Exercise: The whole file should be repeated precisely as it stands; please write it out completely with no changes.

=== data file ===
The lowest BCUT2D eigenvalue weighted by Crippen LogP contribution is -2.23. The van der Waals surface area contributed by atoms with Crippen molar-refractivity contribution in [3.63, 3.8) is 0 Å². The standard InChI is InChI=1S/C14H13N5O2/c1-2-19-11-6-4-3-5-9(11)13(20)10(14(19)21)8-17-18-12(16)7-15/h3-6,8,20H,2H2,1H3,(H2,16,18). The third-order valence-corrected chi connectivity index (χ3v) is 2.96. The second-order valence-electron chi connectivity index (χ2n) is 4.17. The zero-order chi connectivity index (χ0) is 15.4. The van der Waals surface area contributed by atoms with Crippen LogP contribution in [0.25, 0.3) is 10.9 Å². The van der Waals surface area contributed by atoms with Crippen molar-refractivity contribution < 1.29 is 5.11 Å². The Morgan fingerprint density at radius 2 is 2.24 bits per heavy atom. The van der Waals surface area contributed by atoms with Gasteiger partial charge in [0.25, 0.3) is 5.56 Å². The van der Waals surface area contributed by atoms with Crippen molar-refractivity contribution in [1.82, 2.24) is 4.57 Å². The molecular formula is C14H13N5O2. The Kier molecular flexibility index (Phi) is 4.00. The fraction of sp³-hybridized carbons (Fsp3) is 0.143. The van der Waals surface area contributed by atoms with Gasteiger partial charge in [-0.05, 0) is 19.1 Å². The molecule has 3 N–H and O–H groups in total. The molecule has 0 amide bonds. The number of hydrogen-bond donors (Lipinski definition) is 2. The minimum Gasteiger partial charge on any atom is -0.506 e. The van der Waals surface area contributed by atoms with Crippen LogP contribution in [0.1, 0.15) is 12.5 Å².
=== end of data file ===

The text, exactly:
The lowest BCUT2D eigenvalue weighted by Crippen LogP contribution is -2.23. The van der Waals surface area contributed by atoms with Crippen molar-refractivity contribution in [3.63, 3.8) is 0 Å². The standard InChI is InChI=1S/C14H13N5O2/c1-2-19-11-6-4-3-5-9(11)13(20)10(14(19)21)8-17-18-12(16)7-15/h3-6,8,20H,2H2,1H3,(H2,16,18). The third-order valence-corrected chi connectivity index (χ3v) is 2.96. The second-order valence-electron chi connectivity index (χ2n) is 4.17. The zero-order chi connectivity index (χ0) is 15.4. The van der Waals surface area contributed by atoms with Crippen LogP contribution in [0.25, 0.3) is 10.9 Å². The van der Waals surface area contributed by atoms with Crippen molar-refractivity contribution < 1.29 is 5.11 Å². The Morgan fingerprint density at radius 2 is 2.24 bits per heavy atom. The van der Waals surface area contributed by atoms with Gasteiger partial charge in [0.25, 0.3) is 5.56 Å². The van der Waals surface area contributed by atoms with Crippen molar-refractivity contribution in [1.82, 2.24) is 4.57 Å². The molecular formula is C14H13N5O2. The Kier molecular flexibility index (Phi) is 4.00. The fraction of sp³-hybridized carbons (Fsp3) is 0.143. The van der Waals surface area contributed by atoms with Gasteiger partial charge in [-0.05, 0) is 19.1 Å². The molecule has 3 N–H and O–H groups in total. The molecule has 0 amide bonds. The number of hydrogen-bond donors (Lipinski definition) is 2. The minimum Gasteiger partial charge on any atom is -0.506 e. The van der Waals surface area contributed by atoms with Crippen LogP contribution in [0.1, 0.15) is 12.5 Å².